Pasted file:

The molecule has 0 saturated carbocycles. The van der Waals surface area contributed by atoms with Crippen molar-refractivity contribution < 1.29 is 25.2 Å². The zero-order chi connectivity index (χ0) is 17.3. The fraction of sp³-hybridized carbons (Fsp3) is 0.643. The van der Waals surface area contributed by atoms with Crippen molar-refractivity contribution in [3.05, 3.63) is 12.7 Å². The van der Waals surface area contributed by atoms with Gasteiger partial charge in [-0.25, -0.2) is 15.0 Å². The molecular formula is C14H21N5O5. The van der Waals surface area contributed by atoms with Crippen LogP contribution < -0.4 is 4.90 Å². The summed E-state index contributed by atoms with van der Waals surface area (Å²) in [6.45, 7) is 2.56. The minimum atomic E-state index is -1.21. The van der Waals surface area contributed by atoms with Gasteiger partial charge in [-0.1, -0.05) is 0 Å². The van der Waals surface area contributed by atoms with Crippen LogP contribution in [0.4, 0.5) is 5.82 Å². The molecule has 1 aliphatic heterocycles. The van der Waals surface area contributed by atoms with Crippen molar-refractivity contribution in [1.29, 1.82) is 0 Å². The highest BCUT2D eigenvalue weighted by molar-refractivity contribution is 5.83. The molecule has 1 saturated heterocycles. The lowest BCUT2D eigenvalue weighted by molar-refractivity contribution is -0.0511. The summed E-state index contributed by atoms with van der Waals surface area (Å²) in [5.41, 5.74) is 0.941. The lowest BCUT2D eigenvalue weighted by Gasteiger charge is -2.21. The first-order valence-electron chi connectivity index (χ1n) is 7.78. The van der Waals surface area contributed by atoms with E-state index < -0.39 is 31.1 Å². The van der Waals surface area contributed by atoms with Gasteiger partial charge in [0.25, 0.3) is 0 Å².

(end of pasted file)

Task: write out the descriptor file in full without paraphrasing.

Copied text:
The molecule has 0 saturated carbocycles. The van der Waals surface area contributed by atoms with Crippen molar-refractivity contribution < 1.29 is 25.2 Å². The zero-order chi connectivity index (χ0) is 17.3. The fraction of sp³-hybridized carbons (Fsp3) is 0.643. The van der Waals surface area contributed by atoms with Crippen molar-refractivity contribution in [3.05, 3.63) is 12.7 Å². The van der Waals surface area contributed by atoms with Gasteiger partial charge in [-0.25, -0.2) is 15.0 Å². The molecular formula is C14H21N5O5. The van der Waals surface area contributed by atoms with Crippen LogP contribution < -0.4 is 4.90 Å². The summed E-state index contributed by atoms with van der Waals surface area (Å²) in [6.45, 7) is 2.56. The minimum atomic E-state index is -1.21. The van der Waals surface area contributed by atoms with Gasteiger partial charge in [-0.1, -0.05) is 0 Å². The van der Waals surface area contributed by atoms with Crippen LogP contribution in [0.4, 0.5) is 5.82 Å². The molecule has 1 aliphatic heterocycles. The van der Waals surface area contributed by atoms with Crippen molar-refractivity contribution in [1.29, 1.82) is 0 Å². The highest BCUT2D eigenvalue weighted by molar-refractivity contribution is 5.83. The molecule has 1 saturated heterocycles. The lowest BCUT2D eigenvalue weighted by molar-refractivity contribution is -0.0511. The summed E-state index contributed by atoms with van der Waals surface area (Å²) in [5.41, 5.74) is 0.941. The lowest BCUT2D eigenvalue weighted by Gasteiger charge is -2.21. The first-order valence-electron chi connectivity index (χ1n) is 7.78. The van der Waals surface area contributed by atoms with E-state index < -0.39 is 31.1 Å². The van der Waals surface area contributed by atoms with Gasteiger partial charge in [0.25, 0.3) is 0 Å².